SMEs must improve digital skills to drive forward economic recovery

8th September 2014

A lack of digital skills within Ireland’s small business sector could thwart the nation’s economic recovery, a new report has warned.
 
The study, released by the Digital Marketing Institute, also discussed a growing geographical divide with Dublin-based firms faring better than their regional neighbours.
 
Ian Dodson, director and co-founder at the Digital Marketing Institute, recognised the enormous opportunity for digital skills to drive Ireland’s economic recovery forward, but its latest study showed that 80 per cent of Irish professionals lack entry level competency in digital skills.
 
These skills were measured across a host of sectors including mobile and internet marketing and online strategy.
 
“As a nation, we need to invest more heavily in professional training, not just for new entrants, but at a senior level to ensure digital knowledge capital reaches across our organisations,” said Dodson.
 
“To compete [with European countries] we need to create a talent pool able to take advantage of the opportunities which sit right in front of us.”
 
Ireland’s digital economy is forecast to be worth €21.1bn by 2020, totalling 10 per cent of the nation’s GDP, creating a further 150,000 jobs. But the Digital Marketing Institute fears the country risks failing to reach these targets unless the correct skills are taught to SME owners and staff.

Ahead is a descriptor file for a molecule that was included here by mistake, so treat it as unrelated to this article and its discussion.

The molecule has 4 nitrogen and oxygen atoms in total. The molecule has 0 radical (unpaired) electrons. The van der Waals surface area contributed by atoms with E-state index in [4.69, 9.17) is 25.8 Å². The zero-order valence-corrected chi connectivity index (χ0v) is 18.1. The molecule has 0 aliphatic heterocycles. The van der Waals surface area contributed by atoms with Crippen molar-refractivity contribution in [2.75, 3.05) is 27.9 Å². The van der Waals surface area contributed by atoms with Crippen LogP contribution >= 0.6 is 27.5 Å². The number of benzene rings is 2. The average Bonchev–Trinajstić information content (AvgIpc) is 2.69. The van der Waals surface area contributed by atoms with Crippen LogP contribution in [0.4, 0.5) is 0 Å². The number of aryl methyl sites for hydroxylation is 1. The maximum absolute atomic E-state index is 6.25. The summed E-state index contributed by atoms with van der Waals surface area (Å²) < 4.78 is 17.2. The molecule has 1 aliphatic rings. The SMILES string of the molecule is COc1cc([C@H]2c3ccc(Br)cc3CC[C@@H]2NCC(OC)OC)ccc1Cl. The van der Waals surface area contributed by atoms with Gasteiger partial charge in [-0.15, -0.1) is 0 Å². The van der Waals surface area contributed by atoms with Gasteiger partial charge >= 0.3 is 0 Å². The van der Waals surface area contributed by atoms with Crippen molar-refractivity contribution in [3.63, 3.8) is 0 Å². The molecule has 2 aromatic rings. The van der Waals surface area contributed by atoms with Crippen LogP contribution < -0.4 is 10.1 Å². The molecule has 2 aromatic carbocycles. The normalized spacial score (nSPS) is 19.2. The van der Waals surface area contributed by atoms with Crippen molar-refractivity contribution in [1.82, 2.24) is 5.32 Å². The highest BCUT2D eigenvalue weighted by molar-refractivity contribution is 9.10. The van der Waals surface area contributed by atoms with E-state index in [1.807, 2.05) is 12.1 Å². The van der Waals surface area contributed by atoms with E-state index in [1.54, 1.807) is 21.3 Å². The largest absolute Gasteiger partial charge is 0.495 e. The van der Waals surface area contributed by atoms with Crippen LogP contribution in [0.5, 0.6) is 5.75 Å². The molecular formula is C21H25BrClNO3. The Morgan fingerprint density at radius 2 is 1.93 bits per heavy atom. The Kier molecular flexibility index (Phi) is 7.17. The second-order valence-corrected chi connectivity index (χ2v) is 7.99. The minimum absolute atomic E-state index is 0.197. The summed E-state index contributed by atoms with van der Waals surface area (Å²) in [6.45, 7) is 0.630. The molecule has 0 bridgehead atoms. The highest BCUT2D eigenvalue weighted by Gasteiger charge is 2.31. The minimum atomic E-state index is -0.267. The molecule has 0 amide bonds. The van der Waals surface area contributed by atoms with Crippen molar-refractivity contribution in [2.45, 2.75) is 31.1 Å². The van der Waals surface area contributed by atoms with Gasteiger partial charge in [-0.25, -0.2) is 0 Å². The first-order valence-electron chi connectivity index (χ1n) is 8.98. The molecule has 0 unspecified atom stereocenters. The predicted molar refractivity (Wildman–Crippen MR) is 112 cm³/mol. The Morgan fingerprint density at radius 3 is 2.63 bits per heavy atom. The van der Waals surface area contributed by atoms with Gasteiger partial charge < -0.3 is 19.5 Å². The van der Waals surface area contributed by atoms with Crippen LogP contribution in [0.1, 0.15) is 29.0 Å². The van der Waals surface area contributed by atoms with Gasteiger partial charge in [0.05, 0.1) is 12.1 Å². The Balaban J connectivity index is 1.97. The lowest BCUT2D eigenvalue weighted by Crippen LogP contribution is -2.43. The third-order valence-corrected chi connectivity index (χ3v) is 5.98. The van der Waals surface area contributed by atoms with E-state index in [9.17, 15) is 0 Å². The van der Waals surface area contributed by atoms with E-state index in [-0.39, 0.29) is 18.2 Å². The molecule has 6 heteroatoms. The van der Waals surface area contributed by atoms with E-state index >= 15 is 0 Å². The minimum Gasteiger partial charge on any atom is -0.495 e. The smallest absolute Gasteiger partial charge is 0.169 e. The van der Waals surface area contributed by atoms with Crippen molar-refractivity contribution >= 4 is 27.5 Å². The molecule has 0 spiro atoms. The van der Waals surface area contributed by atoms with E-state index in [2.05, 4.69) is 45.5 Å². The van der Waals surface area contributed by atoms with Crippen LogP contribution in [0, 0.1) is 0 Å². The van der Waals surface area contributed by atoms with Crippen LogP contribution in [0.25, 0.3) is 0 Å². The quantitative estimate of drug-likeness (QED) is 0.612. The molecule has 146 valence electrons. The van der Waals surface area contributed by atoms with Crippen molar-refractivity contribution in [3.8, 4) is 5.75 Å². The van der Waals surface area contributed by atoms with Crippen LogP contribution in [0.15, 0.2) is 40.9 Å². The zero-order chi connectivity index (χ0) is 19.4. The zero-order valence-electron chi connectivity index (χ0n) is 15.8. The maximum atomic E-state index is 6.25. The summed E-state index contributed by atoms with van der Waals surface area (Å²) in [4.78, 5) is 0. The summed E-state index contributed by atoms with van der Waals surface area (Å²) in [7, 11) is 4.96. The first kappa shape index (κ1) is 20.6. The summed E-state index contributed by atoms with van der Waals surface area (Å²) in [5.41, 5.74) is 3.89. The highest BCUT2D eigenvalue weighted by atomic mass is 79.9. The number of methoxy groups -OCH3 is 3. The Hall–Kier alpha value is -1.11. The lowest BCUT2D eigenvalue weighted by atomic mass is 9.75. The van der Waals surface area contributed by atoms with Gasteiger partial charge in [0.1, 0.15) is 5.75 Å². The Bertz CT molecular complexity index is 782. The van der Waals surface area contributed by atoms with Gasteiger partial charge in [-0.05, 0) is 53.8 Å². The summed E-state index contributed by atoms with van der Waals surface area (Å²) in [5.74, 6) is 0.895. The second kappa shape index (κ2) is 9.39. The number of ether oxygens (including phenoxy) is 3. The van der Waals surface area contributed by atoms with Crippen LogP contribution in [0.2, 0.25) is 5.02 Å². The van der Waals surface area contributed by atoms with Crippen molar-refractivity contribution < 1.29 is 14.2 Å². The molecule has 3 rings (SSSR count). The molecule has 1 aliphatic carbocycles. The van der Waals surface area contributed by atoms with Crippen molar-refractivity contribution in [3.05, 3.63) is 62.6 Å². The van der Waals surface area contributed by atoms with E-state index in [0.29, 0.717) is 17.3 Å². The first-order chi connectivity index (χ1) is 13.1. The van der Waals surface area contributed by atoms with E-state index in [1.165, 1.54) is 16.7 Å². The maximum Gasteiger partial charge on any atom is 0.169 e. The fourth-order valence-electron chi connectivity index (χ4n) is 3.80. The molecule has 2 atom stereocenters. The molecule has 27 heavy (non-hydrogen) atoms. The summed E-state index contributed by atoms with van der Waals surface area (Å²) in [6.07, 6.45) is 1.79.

“Bricks and mortar businesses need to understand the digital channels in which consumers are interacting with their business just as much as those selling directly online,” added Dodson.
 
On a sector-by-sector basis, the industries with the strongest digital skills levels include hotel and leisure (47 per cent), while the lowest include retail (36 per cent) and food and beverage (30 per cent).
 
Ireland’s small businesses are amongst those that need to improve; accounting for 23 per cent of the country’s workforce despite having the weakest digital skills. Firms with 11 to 50 employees scored 25 per cent lower than medium-sized firms and 22 per cent less than start-up businesses.

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